Christians in Africa graphic

Prayer & Praise

Please continue to pray for the Board as we seek a man with mission passion to be the next executive director. Let us know if you have a referral. The salary is not large.
A preliminary article is written analyzing our survey of African American missionaries—an answer to prayer! As a result of feedback, we’ve decided to contact several hundred more mission organizations before wrapping up that work. Please pray that this can be completed and the article submitted by December.
S. Sudan
Pray for a lasting peace, protection of civilians, and for the country to have godly leaders.
Wisdom is needed for project management and implementation by ministry partners in S. Sudan, particularly ministry to refugees inside UN camps.
Ellen Fox
Needs strength, good health, wisdom, and protection, as headmistress of the new primary school in Lohutok. This goes for several other Lohutok missionary families.
Urban Ministry
The Westside Church is growing and deepening, under the leadership of Board member Jeremy Faber.
Shootings by rival gangs rise in Chattanooga, as in Chicago. The church can reach them on the streets, if she only will.
Pray for divine appointments each week at the Westside. Currently four workers are on the street.
Pray for Joe and Sandy, returning for two weeks in October.
Judy Sutherland is again teaching 5th grade at Classical Beginnings.
Jim is rested after the summer and continues fulltime at RMNI.
Please pray for blessing upon research, teaching and preaching this fall, as well as upon children and grandchildren. Thanks!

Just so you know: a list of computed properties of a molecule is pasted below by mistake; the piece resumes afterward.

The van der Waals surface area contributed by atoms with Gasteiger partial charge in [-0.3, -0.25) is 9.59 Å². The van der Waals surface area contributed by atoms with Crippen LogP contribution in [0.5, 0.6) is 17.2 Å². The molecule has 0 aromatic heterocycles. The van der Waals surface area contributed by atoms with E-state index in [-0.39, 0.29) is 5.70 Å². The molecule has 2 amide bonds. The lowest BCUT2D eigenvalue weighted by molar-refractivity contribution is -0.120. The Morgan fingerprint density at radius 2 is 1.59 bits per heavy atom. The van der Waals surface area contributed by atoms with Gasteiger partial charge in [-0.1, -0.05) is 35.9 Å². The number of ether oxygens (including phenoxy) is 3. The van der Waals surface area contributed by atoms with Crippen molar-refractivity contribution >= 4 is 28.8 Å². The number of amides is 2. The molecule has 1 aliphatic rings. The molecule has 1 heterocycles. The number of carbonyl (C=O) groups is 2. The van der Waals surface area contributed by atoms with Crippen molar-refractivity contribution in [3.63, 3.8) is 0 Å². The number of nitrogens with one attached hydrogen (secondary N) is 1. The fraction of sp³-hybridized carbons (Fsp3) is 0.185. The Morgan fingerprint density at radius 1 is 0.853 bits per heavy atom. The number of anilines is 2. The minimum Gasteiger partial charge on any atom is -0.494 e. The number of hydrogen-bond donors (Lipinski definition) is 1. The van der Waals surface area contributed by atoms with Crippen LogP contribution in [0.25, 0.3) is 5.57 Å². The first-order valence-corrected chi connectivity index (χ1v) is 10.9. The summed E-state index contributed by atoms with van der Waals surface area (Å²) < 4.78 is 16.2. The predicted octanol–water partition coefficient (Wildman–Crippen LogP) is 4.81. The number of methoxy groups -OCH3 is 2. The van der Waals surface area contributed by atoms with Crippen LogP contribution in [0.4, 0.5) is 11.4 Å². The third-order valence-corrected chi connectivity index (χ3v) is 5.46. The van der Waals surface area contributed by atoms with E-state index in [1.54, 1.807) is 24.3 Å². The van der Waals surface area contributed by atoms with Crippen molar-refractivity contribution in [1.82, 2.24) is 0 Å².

South Sudan 2017 - April - Juba & Torit

Year Six of S. Sudan

1. Join our 11th ministry trip in South Sudan, working with the same partners. As personnel are available, we offer seminars, medical services, evangelistic outreach and possibly building opportunities. Through partnership with U.S. churches, we evangelize, plant churches, develop ministry proposals, train Christian workers and encourage micro-economic development. We are members of  We do our best to provide safety, and so far have had no problems.
2. We can probably put your gift/skill to work in S. Sudan.  Let us try.
3. Our teams are relational and multicultural. We go to serve, rather than observe.
4. The fee is approximately $2,500, plus round-trip airfare to Entebbe, Uganda. Our agent provides discounted fares on quality airlines, and excellent service. Immunizations, visas, and outfitting are extra. We have had no safety problems to date.
5. You can get your church involved. Team members’ lives  have been changed—Ellen Fox is an example, who has served six years as a missionary in South Sudan.
Visit  member

The Reconciliation Report is a publication of

Reconciliation Ministries Network, Inc.
PO Box 2537 Chattanooga, TN 37409-0537


Jim Sutherland, PhD, Director